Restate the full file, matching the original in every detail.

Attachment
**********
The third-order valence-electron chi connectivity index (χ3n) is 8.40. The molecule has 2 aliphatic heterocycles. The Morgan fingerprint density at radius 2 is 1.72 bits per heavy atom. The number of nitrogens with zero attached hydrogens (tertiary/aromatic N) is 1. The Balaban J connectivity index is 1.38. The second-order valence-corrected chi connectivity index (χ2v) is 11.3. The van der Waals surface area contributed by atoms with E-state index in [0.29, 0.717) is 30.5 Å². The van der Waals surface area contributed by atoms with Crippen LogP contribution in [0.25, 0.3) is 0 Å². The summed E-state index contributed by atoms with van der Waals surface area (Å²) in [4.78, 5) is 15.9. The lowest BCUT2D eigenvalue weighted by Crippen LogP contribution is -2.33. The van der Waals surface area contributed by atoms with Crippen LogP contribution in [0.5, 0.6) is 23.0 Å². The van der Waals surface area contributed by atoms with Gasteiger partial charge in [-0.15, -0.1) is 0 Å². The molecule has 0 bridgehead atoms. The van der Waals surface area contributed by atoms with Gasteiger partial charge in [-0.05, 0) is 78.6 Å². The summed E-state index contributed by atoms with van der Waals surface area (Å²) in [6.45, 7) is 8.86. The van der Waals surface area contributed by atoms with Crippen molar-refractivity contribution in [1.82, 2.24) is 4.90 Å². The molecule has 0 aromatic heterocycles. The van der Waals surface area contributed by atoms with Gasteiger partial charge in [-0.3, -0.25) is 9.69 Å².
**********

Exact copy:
The third-order valence-electron chi connectivity index (χ3n) is 8.40. The molecule has 2 aliphatic heterocycles. The Morgan fingerprint density at radius 2 is 1.72 bits per heavy atom. The number of nitrogens with zero attached hydrogens (tertiary/aromatic N) is 1. The Balaban J connectivity index is 1.38. The second-order valence-corrected chi connectivity index (χ2v) is 11.3. The van der Waals surface area contributed by atoms with E-state index in [0.29, 0.717) is 30.5 Å². The van der Waals surface area contributed by atoms with Crippen LogP contribution in [0.25, 0.3) is 0 Å². The summed E-state index contributed by atoms with van der Waals surface area (Å²) in [4.78, 5) is 15.9. The lowest BCUT2D eigenvalue weighted by Crippen LogP contribution is -2.33. The van der Waals surface area contributed by atoms with Crippen LogP contribution in [0.5, 0.6) is 23.0 Å². The van der Waals surface area contributed by atoms with Gasteiger partial charge in [-0.15, -0.1) is 0 Å². The molecule has 0 bridgehead atoms. The van der Waals surface area contributed by atoms with Gasteiger partial charge in [-0.05, 0) is 78.6 Å². The summed E-state index contributed by atoms with van der Waals surface area (Å²) in [6.45, 7) is 8.86. The van der Waals surface area contributed by atoms with Crippen molar-refractivity contribution in [1.82, 2.24) is 4.90 Å². The molecule has 0 aromatic heterocycles. The van der Waals surface area contributed by atoms with Gasteiger partial charge in [-0.3, -0.25) is 9.69 Å².